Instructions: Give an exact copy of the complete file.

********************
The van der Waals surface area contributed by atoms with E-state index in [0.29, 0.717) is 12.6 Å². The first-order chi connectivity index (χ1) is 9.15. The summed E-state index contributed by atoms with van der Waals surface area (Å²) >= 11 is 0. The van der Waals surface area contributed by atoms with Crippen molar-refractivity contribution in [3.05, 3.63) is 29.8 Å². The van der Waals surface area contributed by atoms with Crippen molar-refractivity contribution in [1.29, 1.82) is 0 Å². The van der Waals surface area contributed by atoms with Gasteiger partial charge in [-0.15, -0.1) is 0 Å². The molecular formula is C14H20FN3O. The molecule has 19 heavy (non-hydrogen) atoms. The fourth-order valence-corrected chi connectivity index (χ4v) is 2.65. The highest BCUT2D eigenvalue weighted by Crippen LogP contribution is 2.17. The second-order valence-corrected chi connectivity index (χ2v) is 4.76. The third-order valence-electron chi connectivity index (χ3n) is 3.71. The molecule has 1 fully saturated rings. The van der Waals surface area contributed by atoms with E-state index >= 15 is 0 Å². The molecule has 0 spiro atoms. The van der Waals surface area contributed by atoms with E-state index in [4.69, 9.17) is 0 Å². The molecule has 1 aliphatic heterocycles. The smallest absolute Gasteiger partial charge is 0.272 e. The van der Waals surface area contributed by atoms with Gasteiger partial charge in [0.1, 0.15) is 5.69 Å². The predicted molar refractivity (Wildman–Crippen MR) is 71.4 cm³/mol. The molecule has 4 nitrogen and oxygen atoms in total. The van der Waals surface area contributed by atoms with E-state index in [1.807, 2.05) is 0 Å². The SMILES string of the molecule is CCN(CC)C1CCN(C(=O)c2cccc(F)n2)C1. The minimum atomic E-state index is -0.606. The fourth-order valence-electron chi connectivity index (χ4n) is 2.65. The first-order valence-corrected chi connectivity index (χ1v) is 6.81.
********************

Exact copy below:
The van der Waals surface area contributed by atoms with E-state index in [0.29, 0.717) is 12.6 Å². The first-order chi connectivity index (χ1) is 9.15. The summed E-state index contributed by atoms with van der Waals surface area (Å²) >= 11 is 0. The van der Waals surface area contributed by atoms with Crippen molar-refractivity contribution in [3.05, 3.63) is 29.8 Å². The van der Waals surface area contributed by atoms with Crippen molar-refractivity contribution in [1.29, 1.82) is 0 Å². The van der Waals surface area contributed by atoms with Gasteiger partial charge in [-0.15, -0.1) is 0 Å². The molecular formula is C14H20FN3O. The molecule has 19 heavy (non-hydrogen) atoms. The fourth-order valence-corrected chi connectivity index (χ4v) is 2.65. The highest BCUT2D eigenvalue weighted by Crippen LogP contribution is 2.17. The second-order valence-corrected chi connectivity index (χ2v) is 4.76. The third-order valence-electron chi connectivity index (χ3n) is 3.71. The molecule has 1 fully saturated rings. The van der Waals surface area contributed by atoms with E-state index >= 15 is 0 Å². The molecule has 0 spiro atoms. The van der Waals surface area contributed by atoms with E-state index in [4.69, 9.17) is 0 Å². The molecule has 1 aliphatic heterocycles. The smallest absolute Gasteiger partial charge is 0.272 e. The van der Waals surface area contributed by atoms with Gasteiger partial charge in [0.1, 0.15) is 5.69 Å². The predicted molar refractivity (Wildman–Crippen MR) is 71.4 cm³/mol. The molecule has 4 nitrogen and oxygen atoms in total. The van der Waals surface area contributed by atoms with E-state index in [1.807, 2.05) is 0 Å². The SMILES string of the molecule is CCN(CC)C1CCN(C(=O)c2cccc(F)n2)C1. The minimum atomic E-state index is -0.606. The fourth-order valence-electron chi connectivity index (χ4n) is 2.65. The first-order valence-corrected chi connectivity index (χ1v) is 6.81.